Biff Byford: Again they leave that to me the lazy bastards! On this tour, the fans picked the set list on Facebook, so don’t blame me. There were some wackier requests like performing the entire CD of Destiny, not our most popular CD. Then there were others that I would have loved to do like, “Sailing to America” and “Midnight Rider”, but can’t fit them all in.
Robert: Which songs off Sacrifice can we expect to hear tonight and which of them do you look forward to performing live?
Biff Byford: “Sacrifice”, “Made in Belfast”, “Guardian of the Tomb” and “Wheels of Terror”. We are not playing a two-hour set, otherwise we would add more.
Paul Quinn: I really enjoy playing “Guardian of the Tomb”.
Biff Byford: I like “Guardian” but it’s a bastard to sing by heart. We lost Nigel on vocals so on this tour so I’m feeling that a bit. He normally does the backing vocal.
Robert: When we spoke in March there was talk about touring with Motorhead, prior to Lemmy getting ill. Is there still a possibility of that happening?
Biff Byford: We are going out with them in November for the European tour, Bombers and Eagles! We would have liked to do it here in the states too.
Robert: I take it that Lemmy is feeling better?
Biff Byford: He is doing much better.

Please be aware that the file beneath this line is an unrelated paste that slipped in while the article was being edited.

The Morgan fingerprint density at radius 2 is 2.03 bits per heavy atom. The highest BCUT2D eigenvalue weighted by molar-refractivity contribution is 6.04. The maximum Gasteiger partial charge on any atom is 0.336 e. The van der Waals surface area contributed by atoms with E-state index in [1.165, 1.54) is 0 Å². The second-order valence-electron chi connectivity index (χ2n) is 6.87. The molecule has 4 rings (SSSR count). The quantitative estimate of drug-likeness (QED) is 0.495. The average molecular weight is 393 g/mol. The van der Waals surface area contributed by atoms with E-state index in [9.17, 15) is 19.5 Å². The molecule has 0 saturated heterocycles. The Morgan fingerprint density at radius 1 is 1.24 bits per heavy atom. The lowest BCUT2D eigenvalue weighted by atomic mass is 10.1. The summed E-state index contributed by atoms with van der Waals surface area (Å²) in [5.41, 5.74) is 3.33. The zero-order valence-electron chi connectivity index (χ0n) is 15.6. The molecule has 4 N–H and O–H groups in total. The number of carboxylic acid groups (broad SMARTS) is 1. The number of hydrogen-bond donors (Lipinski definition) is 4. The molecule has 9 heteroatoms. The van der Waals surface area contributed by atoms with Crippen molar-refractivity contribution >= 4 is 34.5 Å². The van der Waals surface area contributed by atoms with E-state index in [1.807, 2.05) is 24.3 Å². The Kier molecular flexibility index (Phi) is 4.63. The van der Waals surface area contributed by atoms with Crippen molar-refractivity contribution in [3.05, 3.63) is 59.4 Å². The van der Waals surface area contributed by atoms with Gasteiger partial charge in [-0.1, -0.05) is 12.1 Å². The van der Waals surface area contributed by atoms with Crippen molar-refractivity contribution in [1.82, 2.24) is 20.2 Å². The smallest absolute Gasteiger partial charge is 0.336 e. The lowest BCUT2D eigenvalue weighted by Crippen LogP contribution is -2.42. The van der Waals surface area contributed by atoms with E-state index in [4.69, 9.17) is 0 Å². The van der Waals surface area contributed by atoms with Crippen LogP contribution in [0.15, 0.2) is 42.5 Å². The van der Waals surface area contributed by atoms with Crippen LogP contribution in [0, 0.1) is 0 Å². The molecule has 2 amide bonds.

Robert: How do you stay current on guitar technology, yet still keep you signature sound?
Paul Quinn: We are about to go fully digital in fact we just discovered Kemper Profiling Amps. It takes a lot of the pain out of transporting equipment. You can use the mic samples from your CD and then sounds perfect every night.
Robert: What guitars did you bring out on the road?
Paul Quinn: An Axcess Les Paul and a Gibson Explorer with Bare Knuckle pickups.
Robert: Do you have any pre-show rituals?
Paul Quinn: I like a shower before the show, as it wakes me up.
Biff Byford: I never leave the dressing room first or last, always in the middle. We also don’t walk under falling woman. Oh, that’s open ladders [Laughing]. Yeah, we don’t do that too!
Robert: Woman falling at the band’s feet was big in the ’80s [Laughing]
Paul Quinn: Yeah, we would just pick them back up again! [Laughing]
Robert: You have seen so many changes in music from the ’80s, the omission of spandex being one, many bands have cut their hair, metal doesn’t get any radio play, and no video stations. How has the business evolved?
Biff Byford: I don’t miss the spandex; I do miss the freedom of the spandex [Laughing]. Sometimes I think it is for the better, as you can stand on your music rather than the glamour. There are some radio stations still playing our music out there.